Develop Systems and Procedures
When employees get bogged down and confused because they don’t know how to execute a task, it undermines their confidence. When you have systems and procedures in place to guide employees on what to do and how to do it – whether it is something as simple as sending an invoice to a client in the right format or something as complex as how to develop a long-term business strategy – it empowers employees to forge on ahead with giving in to fears of anxiety and doubt.
Moreover, when there are effective systems and procedures in place, employees ultimately end up needing less guidance and oversight from their managers. Research shows that organizations with good systems and procedures in place ultimately have more independence, which goes a long way in building a culture of empowerment.
Create Open Channels of Communication
A lack of open communication channels is one of the biggest obstacles to a culture of empowerment. So many organizations out there have a top-down communications structure engrained in their organizational culture, but this isn’t necessarily the best way to go. Employees that work in an environment with less hierarchal and more open channels of communication are much more challenging, offering feedback, pitching new ideas and generally sharing their thoughts and opinions – even if those thoughts or opinions might be critical. Therefore, it is essential to make sure you let employees know that their input is valued within the organization and that you offer employees easily accessible channels through which they can share any concerns, suggestions or opinions.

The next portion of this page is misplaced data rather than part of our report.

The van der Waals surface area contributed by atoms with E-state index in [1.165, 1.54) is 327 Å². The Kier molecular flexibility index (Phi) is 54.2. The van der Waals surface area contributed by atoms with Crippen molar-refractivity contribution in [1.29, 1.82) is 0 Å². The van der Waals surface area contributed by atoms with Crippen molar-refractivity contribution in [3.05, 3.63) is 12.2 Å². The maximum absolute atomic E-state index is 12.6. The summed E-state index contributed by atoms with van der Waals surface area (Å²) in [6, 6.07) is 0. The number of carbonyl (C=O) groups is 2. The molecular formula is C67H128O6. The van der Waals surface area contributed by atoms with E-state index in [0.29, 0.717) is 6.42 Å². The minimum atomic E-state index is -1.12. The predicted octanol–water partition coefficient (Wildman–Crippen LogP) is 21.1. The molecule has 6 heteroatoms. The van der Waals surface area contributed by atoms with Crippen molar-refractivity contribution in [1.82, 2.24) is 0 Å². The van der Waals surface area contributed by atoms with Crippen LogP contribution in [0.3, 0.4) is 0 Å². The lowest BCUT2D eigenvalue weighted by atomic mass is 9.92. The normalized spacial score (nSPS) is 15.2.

Invest in Tools
Empowerment is all about ensuring that your employees have the resources they need for a job well done. As part of this, it is crucial to invest in tools that coalesce with and support your organization’s tools and procedures. Tools like Basecamp, Slack, Box and Dropbox with the appropriate access setting for all can help to ensure your employees are empowered to get their work done.
Recognize, Reward and Encourage
While it is true that you’re paying employees to work a given job, chances are that the best employees at your company aren’t in it for the money alone. Recognizing your employees’ efforts and encouraging and rewarding a job well done can go a long way in helping to foster a culture of empowerment.
“Those things that are rewarded are repeated. Empowerment requires team members to make some effort and take some risks,” Joseph Folkman explained in Forbes. “Those leaders who recognize and encourage employees when they see extra effort or risk taking get more of that behavior in the future. Leaders who were effective at showing appreciation had higher empowerment scores.” Always make sure that your company culture rewards people for a job well done and recognizes and encourages their efforts.
The bottom line is that there are a number of different benefits to working to empower your team, including maximizing employees’ potential for professional growth and development and maximizing the value that the employee is able to contribute to the organization. Remember, it takes time and investment to build a culture of empowerment and empower your employees for success – and you may not necessarily see results overnight. But investing into empowering your team is a long-term investment into your business, which is certainly an investment worth making.
To learn more about the positive effects of empowerment in the work place contact 10twelve.